Labor Tensions Hit High Note at Atlanta Symphony

Sunday, August 26, 2012 - 06:00 PM

The Atlanta Symphony remains scheduled for a fall visit to Carnegie Hall on October 27, an annual concert that is usually seen as a celebratory homecoming for its music director, Robert Spano. He previously led the Brooklyn Philharmonic to artistic highs from 1996 to 2004.

But financial and labor troubles now plague the 67-year-old Atlanta orchestra, and much uncertainty surrounds its fall season.

On Saturday night, the contract between the ASO and its musicians expired after both sides failed to agree on several key provisions including compensation packages, weekly salaries, the size of the orchestra and the length of the season.

Management is asking the musicians to take a near 20 pay cut in in the form of a 12-week furlough in order to eliminate a $20 million accumulated deficit. Players are willing to slice 11 percent off their compensation, but only if staff takes the same cut. The starting base salary in the orchestra is $88,400.

Also on the table is a cut in the number of players from 95 to 89.

The $20 million hole appears to have opened up quite suddenly. According to figures published in the Atlanta Journal-Constitution, the accumulated debt grew from $1.1 million in 2003 to a projected $19.8 million in 2013. Expenses have mushroomed. Last year, while the orchestra brought in $40 million in revenue, it spent $45 million.

For now, negotiations continue. In a statement Sunday the orchestra said, “While the current contract between the Atlanta Symphony Orchestra and the Atlanta Federation of Musicians expired on August 25, 2012, both parties are continuing to work towards a solution. Negotiations are ongoing. We have some serious budget issues to address but we are all striving for the same thing — a thriving music community.”

Other drama has developed around the negotiations including questions of "play synching." Earlier this month, it emerged that the orchestra played – to its own surprise – along with a prerecorded track at an Il Divo concert at the Verizon Wireless Amphitheater. The mix that was piped over the PA system had very little of the ASO, if any, and lots of an entirely different orchestra.

“The Il Divo singers were live, but the orchestra was relegated to the role of visual window dressing,” reported

The Atlanta Symphony is hardly the only orchestra in the process of negotiating new contracts in a difficult economic climate. In Minnesota, both the Minneapolis Symphony and the St. Paul Chamber Orchestra are both staring down multi-million dollar deficits projected for the 2012-13 season. Minnesota Public Radio offers this primer on the situation in the Twin Cities.


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Comments [1]

Kenneth Bennett Lane, Lake Hiawatha, NJ from Richard Wagner Music Drama Institute, Bonnton, NJ

The nation's orchestras are all in the same dilemma. Audience size has greatly diminished and the remaining patrons are not doling out funds as previously. Talent uncompensated financially seeks other venues and teaching. The Minnesota, Seattle, Philadelphia, Atlanta and dozens of other orchestras may soon disband and the New York City Opera because of the Koch brothers taking over the former State Theater of Lincoln Center appears to be forced to go under. Their orchestra also was one of the best. If young singers have no place to prepare for the big time except to sing in smaller European opera houses, where the interest there is to help their own citizen, then BIG TIME STUPIDITY HAS TAKEN OVER OUR "CULTURE." What is the point of reducing our so called spending budgets to the point where nothing of value exists in the USA? My cousin MICHAEL BLANKFORT wrote both the books and screenplays for the 1953 film THE JUGGLER Hollywood film made in Israel starring KIRK DOUGLAS and the 1950 Hollywood film BROKEN ARROW starring JAMES STEWART and JEFF CHANDLER [Cochise]. The music for THE JUGGLER was composed by opera composer GEORGE ANTHEIL, in whose opera VOLPONE I sang the tenor leading role [Mosca] in its professional world premiere in NEW YORK in 1953. ANTHEIL, famous for his opera TRANSATLANTIC and BALLET MECHANIQUE looked exactly like Peter Lorre. I am a romantischer heldentenor. I have sung four solo concerts in the Isaac Stern Auditorium of Carnegie Hall. As part of my Ten Language Solo Debut concert at the Isaac Stern Auditorium of Carnegie Hall, I opened my three hour concert with the Invocazione di Orfeo from Jacopo Peri's opera EURIDICE composed in 1600, the first opera, composed in the same year as Shakespeare wrote HAMLET. It, and from the same concert, can be heard my singing Florestan's "Gott, welch Dunkel hier ! from Beethoven's FIDELIO and "Sound an Alarm" from Handel's JUDAS MACXCABAEUS in the live performance on my three websites,, ,, and It received rave critical notices in newspapers and magazines. My voice teachers were the legendary MET OPERA singers Alexander Kipnis, Friedrich Schorr, Frieda Hempel, Martial Singher, John Brownlee, Karin Branzell and Margarete Matzenauer. As an opera composer myself ["Shakespeare" and "The Political Shakespeare"] I fully comprehend the assumed urgency of recognition of the still living. I am the director of the Richard Wagner Music Drama Institute in Boonton, NJ where I train actors in all the Shakespeare roles and big-voiced singers in all the Wagner opera roles. My singing of TRISTAN, GOTTERDAMMERUNG SIEGFRIED, SIEGFRIED, SIEGMUND, RIENZI, LOHENGRIN, WALTHER VON STOLZING PARSIFAL, ELEAZAR, FEDERICO, ORFEO and OTELLO can also be heard at RECORDED SELECTIONS on the three websites.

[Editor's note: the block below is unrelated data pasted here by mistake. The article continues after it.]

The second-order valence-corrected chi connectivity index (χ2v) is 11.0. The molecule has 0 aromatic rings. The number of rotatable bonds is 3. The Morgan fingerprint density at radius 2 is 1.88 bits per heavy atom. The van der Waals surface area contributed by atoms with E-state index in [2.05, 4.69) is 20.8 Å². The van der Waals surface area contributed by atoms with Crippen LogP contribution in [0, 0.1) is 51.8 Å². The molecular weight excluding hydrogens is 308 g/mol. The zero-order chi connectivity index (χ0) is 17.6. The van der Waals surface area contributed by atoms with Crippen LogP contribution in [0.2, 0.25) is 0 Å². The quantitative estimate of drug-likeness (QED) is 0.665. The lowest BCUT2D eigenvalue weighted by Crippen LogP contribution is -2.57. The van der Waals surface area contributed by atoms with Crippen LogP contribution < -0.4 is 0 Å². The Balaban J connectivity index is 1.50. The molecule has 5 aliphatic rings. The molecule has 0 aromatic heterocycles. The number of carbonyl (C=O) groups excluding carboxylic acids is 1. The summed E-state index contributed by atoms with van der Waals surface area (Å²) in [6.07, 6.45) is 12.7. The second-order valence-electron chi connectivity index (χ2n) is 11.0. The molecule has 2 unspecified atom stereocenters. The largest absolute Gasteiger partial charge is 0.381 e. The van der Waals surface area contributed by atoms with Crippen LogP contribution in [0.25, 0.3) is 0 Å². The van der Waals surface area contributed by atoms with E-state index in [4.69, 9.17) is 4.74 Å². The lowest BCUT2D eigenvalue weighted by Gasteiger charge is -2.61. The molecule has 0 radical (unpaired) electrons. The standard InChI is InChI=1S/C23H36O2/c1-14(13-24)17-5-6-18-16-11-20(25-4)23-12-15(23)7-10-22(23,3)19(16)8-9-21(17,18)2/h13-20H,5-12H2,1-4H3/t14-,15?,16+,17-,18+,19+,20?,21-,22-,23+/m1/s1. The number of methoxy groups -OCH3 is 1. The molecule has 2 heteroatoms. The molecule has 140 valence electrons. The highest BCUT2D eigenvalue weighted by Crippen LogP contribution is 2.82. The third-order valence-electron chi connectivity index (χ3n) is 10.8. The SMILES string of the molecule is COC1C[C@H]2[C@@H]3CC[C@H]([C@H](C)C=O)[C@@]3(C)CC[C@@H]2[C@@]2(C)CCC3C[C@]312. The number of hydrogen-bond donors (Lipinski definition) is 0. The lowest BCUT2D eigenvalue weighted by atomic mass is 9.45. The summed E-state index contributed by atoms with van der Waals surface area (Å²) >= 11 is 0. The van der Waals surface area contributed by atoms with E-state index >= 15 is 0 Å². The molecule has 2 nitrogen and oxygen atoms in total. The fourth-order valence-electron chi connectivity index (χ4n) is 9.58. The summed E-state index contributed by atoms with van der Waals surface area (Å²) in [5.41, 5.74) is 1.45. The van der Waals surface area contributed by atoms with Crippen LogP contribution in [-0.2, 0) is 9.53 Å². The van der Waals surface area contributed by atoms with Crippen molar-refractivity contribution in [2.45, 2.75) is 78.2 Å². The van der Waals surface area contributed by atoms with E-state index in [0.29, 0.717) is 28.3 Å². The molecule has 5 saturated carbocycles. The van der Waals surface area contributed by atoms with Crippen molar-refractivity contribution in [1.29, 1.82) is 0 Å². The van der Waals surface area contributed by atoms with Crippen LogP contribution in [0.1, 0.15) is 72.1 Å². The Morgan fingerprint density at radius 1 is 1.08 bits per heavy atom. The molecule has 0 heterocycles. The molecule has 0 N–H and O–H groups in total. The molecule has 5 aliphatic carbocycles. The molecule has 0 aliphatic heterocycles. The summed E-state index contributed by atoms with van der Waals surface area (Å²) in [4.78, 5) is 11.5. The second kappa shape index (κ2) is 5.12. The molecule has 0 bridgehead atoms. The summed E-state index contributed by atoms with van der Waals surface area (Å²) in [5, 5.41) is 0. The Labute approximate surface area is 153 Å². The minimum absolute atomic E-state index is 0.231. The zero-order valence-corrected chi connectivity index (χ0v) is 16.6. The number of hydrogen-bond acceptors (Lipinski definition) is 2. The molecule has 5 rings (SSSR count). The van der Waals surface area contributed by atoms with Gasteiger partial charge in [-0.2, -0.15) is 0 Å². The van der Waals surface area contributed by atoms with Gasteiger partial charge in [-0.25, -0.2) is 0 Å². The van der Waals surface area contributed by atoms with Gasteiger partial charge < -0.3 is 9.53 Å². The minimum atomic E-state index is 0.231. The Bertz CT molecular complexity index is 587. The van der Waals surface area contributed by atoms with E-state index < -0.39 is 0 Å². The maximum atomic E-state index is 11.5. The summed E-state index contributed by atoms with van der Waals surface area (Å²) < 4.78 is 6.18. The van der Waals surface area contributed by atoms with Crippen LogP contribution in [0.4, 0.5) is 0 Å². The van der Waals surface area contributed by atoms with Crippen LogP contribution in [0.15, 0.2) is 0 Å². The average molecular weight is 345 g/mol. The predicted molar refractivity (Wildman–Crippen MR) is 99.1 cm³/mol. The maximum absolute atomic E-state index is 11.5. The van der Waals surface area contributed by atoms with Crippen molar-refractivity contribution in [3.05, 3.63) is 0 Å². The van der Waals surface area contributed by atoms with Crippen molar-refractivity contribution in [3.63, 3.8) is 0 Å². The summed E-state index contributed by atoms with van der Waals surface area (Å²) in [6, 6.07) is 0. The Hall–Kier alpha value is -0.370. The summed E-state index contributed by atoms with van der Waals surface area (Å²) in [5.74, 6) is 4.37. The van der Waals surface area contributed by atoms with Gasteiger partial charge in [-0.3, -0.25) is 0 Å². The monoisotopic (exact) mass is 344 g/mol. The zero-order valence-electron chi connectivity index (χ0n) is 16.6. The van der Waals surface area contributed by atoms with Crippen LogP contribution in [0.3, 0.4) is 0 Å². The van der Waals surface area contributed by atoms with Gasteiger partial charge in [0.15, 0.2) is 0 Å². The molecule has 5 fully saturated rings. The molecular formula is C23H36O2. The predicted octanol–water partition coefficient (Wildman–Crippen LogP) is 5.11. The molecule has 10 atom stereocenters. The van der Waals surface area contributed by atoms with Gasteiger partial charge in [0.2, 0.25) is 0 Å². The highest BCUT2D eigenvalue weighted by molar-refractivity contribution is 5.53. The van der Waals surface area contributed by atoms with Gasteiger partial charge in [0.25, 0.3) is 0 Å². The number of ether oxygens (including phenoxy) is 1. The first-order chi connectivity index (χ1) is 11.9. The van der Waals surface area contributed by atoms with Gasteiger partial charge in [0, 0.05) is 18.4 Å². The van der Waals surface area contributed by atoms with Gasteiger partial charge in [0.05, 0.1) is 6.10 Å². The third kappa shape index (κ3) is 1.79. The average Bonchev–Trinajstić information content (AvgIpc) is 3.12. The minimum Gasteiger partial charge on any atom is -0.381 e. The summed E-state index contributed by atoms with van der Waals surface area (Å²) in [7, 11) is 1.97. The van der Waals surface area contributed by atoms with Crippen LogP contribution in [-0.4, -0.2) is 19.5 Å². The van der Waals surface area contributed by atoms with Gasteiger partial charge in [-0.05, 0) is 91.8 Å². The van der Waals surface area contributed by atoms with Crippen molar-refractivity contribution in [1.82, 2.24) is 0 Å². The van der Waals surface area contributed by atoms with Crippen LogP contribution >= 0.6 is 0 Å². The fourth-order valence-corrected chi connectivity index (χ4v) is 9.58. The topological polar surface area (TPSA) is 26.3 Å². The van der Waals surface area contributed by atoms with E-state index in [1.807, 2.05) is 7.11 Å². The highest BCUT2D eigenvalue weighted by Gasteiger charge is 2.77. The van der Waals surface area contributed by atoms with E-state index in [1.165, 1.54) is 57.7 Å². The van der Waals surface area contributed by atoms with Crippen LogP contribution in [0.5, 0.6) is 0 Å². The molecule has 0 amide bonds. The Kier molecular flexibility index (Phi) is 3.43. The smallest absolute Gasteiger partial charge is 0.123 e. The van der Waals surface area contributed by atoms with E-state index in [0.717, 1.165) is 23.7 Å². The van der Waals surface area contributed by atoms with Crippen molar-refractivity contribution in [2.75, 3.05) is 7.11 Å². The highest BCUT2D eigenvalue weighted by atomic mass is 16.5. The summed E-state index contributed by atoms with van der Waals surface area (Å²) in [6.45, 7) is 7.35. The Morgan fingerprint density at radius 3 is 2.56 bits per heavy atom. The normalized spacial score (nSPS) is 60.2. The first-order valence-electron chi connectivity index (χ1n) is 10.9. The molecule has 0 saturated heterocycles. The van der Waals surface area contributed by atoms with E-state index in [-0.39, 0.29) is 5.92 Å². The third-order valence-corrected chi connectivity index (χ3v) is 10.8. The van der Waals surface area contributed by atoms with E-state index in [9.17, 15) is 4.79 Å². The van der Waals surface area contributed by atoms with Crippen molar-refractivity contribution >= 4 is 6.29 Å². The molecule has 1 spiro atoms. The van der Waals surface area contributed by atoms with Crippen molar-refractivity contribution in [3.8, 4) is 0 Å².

Dec. 25 2012 07:20 PM

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